Ever since its independence in 1947, Pakistan has been struggling to forge an Islamic identity. But this struggle has taken a massive toll on the country’s religious minorities, which have declined from 23 percent of the population in 1947 to only 3 percent today. This systematic persecution is the subject of “The Golden Legend,” by Nadeem Aslam (Knopf. 336 pp. $27.95), who was born in Pakistan and moved to Britain as a teenager. He is the author of four previous novels, including “Maps for Lost Lovers.”
At the center of the story are Nargis and Massud, a happily married couple living in the fictional city of Zamana, modeled after Lahore. Both are accomplished architects. During the inauguration of a library they designed, Massud is struck by a stray bullet fired by an American spy who was escaping two muggers. After Massud’s death, a “soldier-spy” visits Nargis to persuade her to forgive the American, while the local cleric wants her not to let the American off the hook to “show the government [of Pakistan] that, unlike them, you face Mecca when you pray, not Washington.”
Aslam complicates this situation by revealing that Nargis was born Margaret – a Christian. She first pretended be a Muslim when she stood in place of a girl named Nargis in a school competition. This faux Muslim identity thrilled young Margaret because “she didn’t necessarily have to carry her own glass, cup and spoon with her. No one said she smelled faintly of sewage. No one asked her when she intended to convert to the Only True Religion.” Later, when Margaret came to Zamana to attend art school, she met and fell in love with Massud – and carried her deceit into their relationship.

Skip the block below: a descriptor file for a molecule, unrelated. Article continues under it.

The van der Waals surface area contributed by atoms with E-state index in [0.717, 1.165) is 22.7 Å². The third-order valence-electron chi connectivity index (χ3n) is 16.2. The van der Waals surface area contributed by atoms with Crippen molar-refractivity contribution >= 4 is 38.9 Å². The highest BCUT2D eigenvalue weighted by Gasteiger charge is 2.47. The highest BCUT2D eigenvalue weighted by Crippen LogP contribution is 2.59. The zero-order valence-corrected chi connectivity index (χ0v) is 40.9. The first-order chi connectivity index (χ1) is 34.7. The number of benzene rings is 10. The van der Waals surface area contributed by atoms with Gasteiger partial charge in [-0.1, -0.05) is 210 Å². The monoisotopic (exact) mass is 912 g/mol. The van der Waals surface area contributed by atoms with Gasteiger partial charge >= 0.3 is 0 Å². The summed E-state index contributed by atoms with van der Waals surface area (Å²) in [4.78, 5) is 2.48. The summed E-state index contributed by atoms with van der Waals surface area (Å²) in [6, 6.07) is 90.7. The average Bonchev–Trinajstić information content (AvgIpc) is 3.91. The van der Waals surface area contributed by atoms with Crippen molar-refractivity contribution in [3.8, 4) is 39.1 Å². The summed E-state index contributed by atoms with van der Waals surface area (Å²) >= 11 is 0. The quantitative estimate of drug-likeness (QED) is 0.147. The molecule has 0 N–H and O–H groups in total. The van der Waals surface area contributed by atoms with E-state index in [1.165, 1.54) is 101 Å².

But Margaret’s plight is overshadowed by a crisis involving the family of her housekeeper, whose daughter, Helen, gets caught in a deadly heresy controversy. Soon, Margaret and Helen find themselves fleeing their homes together.
Aslam is at his best when he writes about the hopes and fears, the dreams and desires of characters like Nargis. But at times, he seems overly keen to include as many topical snippets as possible, resulting in frequent narrative detours: Pakistani right-wingers slaughtering a cow on an Indian flag, extrajudicial killings by the police, a coffee-shop owner getting killed for celebrating Valentine’s Day. Also, Aslam’s melodramatic one-liners – beginning with the first sentence of the novel, “This world is the last thing God will ever tell us” – can sound like unnecessary pontifications.
That said, “The Golden Legend” is a powerful and timely comment on the precarious state of religious minorities in Pakistan, and is an honest mirror to the Pakistani state and society. If Pakistanis finds their reflection a bit too ugly, they should know whom to blame.
(Mushtaq Bilal’s book “Writing Pakistan: Conversations on Identity, Nationhood and Fiction” was published last year – The Washington Post)